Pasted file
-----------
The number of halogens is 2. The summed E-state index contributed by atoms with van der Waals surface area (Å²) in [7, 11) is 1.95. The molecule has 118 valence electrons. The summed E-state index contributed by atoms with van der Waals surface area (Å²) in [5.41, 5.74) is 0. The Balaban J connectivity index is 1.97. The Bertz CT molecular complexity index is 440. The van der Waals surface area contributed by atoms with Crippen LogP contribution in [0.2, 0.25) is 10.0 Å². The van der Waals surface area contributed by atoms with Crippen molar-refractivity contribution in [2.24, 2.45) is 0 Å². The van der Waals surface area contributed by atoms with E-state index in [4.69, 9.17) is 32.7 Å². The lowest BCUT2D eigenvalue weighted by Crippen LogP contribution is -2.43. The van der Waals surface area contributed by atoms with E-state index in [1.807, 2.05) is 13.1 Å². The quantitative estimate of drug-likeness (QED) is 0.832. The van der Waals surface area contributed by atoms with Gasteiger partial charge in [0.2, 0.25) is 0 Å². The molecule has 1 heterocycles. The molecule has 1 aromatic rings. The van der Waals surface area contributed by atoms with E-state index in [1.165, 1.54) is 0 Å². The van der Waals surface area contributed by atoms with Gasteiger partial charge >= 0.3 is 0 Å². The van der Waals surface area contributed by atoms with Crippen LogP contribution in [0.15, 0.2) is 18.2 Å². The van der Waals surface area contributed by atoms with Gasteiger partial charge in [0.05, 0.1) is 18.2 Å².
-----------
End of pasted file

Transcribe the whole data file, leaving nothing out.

The number of halogens is 2. The summed E-state index contributed by atoms with van der Waals surface area (Å²) in [7, 11) is 1.95. The molecule has 118 valence electrons. The summed E-state index contributed by atoms with van der Waals surface area (Å²) in [5.41, 5.74) is 0. The Balaban J connectivity index is 1.97. The Bertz CT molecular complexity index is 440. The van der Waals surface area contributed by atoms with Crippen LogP contribution in [0.2, 0.25) is 10.0 Å². The van der Waals surface area contributed by atoms with Crippen molar-refractivity contribution in [2.24, 2.45) is 0 Å². The van der Waals surface area contributed by atoms with E-state index in [4.69, 9.17) is 32.7 Å². The lowest BCUT2D eigenvalue weighted by Crippen LogP contribution is -2.43. The van der Waals surface area contributed by atoms with E-state index in [1.807, 2.05) is 13.1 Å². The quantitative estimate of drug-likeness (QED) is 0.832. The van der Waals surface area contributed by atoms with Gasteiger partial charge in [0.2, 0.25) is 0 Å². The molecule has 1 heterocycles. The molecule has 1 aromatic rings. The van der Waals surface area contributed by atoms with E-state index in [1.165, 1.54) is 0 Å². The van der Waals surface area contributed by atoms with Gasteiger partial charge >= 0.3 is 0 Å². The van der Waals surface area contributed by atoms with Crippen LogP contribution in [0.15, 0.2) is 18.2 Å². The van der Waals surface area contributed by atoms with Gasteiger partial charge in [0.05, 0.1) is 18.2 Å².